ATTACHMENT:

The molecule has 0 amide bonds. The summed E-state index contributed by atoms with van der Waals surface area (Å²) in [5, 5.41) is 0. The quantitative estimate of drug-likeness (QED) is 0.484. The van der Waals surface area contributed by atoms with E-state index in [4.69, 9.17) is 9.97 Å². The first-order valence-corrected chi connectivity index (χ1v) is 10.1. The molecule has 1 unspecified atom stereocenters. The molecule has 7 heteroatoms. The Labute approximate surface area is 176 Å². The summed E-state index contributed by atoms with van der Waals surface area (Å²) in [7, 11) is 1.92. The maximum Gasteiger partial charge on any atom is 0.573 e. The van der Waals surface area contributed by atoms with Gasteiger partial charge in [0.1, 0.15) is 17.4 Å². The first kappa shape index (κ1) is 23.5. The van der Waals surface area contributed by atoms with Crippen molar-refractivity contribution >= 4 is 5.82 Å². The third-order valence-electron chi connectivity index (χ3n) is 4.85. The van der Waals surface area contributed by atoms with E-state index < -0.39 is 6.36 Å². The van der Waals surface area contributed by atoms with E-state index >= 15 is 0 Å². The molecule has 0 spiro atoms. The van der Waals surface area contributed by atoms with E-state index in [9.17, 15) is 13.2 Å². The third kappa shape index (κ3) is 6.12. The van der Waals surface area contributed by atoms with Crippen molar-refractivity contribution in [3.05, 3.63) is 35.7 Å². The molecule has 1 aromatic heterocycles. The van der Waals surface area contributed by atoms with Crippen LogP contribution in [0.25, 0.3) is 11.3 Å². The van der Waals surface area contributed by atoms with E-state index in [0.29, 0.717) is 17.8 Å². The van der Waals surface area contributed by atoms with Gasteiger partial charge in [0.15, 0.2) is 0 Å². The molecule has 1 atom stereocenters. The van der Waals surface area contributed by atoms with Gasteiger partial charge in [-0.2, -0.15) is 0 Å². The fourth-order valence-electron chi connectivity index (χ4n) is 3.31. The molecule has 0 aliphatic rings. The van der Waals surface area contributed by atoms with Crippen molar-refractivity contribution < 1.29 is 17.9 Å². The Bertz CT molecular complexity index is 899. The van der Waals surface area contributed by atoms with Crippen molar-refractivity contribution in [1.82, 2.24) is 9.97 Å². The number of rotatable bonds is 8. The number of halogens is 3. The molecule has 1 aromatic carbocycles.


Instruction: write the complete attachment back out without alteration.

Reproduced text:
The molecule has 0 amide bonds. The summed E-state index contributed by atoms with van der Waals surface area (Å²) in [5, 5.41) is 0. The quantitative estimate of drug-likeness (QED) is 0.484. The van der Waals surface area contributed by atoms with E-state index in [4.69, 9.17) is 9.97 Å². The first-order valence-corrected chi connectivity index (χ1v) is 10.1. The molecule has 1 unspecified atom stereocenters. The molecule has 7 heteroatoms. The Labute approximate surface area is 176 Å². The summed E-state index contributed by atoms with van der Waals surface area (Å²) in [7, 11) is 1.92. The maximum Gasteiger partial charge on any atom is 0.573 e. The van der Waals surface area contributed by atoms with Gasteiger partial charge in [0.1, 0.15) is 17.4 Å². The first kappa shape index (κ1) is 23.5. The van der Waals surface area contributed by atoms with Crippen molar-refractivity contribution >= 4 is 5.82 Å². The third-order valence-electron chi connectivity index (χ3n) is 4.85. The van der Waals surface area contributed by atoms with E-state index < -0.39 is 6.36 Å². The van der Waals surface area contributed by atoms with E-state index >= 15 is 0 Å². The molecule has 0 spiro atoms. The van der Waals surface area contributed by atoms with E-state index in [9.17, 15) is 13.2 Å². The third kappa shape index (κ3) is 6.12. The van der Waals surface area contributed by atoms with Crippen molar-refractivity contribution in [3.05, 3.63) is 35.7 Å². The molecule has 1 aromatic heterocycles. The van der Waals surface area contributed by atoms with Crippen LogP contribution in [0.25, 0.3) is 11.3 Å². The van der Waals surface area contributed by atoms with E-state index in [0.29, 0.717) is 17.8 Å². The van der Waals surface area contributed by atoms with Gasteiger partial charge in [0.15, 0.2) is 0 Å². The molecule has 1 atom stereocenters. The van der Waals surface area contributed by atoms with Gasteiger partial charge in [-0.2, -0.15) is 0 Å². The fourth-order valence-electron chi connectivity index (χ4n) is 3.31. The molecule has 0 aliphatic rings. The van der Waals surface area contributed by atoms with Crippen molar-refractivity contribution < 1.29 is 17.9 Å². The Bertz CT molecular complexity index is 899. The van der Waals surface area contributed by atoms with Crippen molar-refractivity contribution in [1.82, 2.24) is 9.97 Å². The number of rotatable bonds is 8. The number of halogens is 3. The molecule has 1 aromatic carbocycles.